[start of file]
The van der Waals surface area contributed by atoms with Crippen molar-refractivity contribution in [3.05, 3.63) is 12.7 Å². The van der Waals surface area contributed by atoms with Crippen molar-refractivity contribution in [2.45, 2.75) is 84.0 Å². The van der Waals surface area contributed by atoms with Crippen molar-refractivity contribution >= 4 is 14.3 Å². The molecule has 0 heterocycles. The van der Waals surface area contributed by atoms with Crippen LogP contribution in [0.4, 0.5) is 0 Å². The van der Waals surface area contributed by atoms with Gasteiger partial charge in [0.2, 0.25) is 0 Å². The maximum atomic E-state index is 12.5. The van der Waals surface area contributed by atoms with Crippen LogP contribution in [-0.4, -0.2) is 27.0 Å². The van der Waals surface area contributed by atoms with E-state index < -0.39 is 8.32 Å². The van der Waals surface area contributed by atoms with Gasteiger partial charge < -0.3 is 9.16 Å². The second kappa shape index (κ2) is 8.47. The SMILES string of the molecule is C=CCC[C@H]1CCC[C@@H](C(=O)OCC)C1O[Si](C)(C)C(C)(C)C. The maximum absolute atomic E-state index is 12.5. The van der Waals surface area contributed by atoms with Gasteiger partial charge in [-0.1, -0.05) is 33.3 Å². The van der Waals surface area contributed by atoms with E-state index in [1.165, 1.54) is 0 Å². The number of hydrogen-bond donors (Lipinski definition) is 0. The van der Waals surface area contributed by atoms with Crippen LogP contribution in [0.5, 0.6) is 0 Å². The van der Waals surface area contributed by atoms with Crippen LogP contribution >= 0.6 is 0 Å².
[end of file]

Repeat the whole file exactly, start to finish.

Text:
The van der Waals surface area contributed by atoms with Crippen molar-refractivity contribution in [3.05, 3.63) is 12.7 Å². The van der Waals surface area contributed by atoms with Crippen molar-refractivity contribution in [2.45, 2.75) is 84.0 Å². The van der Waals surface area contributed by atoms with Crippen molar-refractivity contribution >= 4 is 14.3 Å². The molecule has 0 heterocycles. The van der Waals surface area contributed by atoms with Crippen LogP contribution in [0.4, 0.5) is 0 Å². The van der Waals surface area contributed by atoms with Gasteiger partial charge in [0.2, 0.25) is 0 Å². The maximum atomic E-state index is 12.5. The van der Waals surface area contributed by atoms with Crippen LogP contribution in [-0.4, -0.2) is 27.0 Å². The van der Waals surface area contributed by atoms with E-state index < -0.39 is 8.32 Å². The van der Waals surface area contributed by atoms with Gasteiger partial charge < -0.3 is 9.16 Å². The second kappa shape index (κ2) is 8.47. The SMILES string of the molecule is C=CCC[C@H]1CCC[C@@H](C(=O)OCC)C1O[Si](C)(C)C(C)(C)C. The maximum absolute atomic E-state index is 12.5. The van der Waals surface area contributed by atoms with Gasteiger partial charge in [-0.1, -0.05) is 33.3 Å². The van der Waals surface area contributed by atoms with E-state index in [1.165, 1.54) is 0 Å². The number of hydrogen-bond donors (Lipinski definition) is 0. The van der Waals surface area contributed by atoms with Crippen LogP contribution in [0.5, 0.6) is 0 Å². The van der Waals surface area contributed by atoms with Crippen LogP contribution >= 0.6 is 0 Å².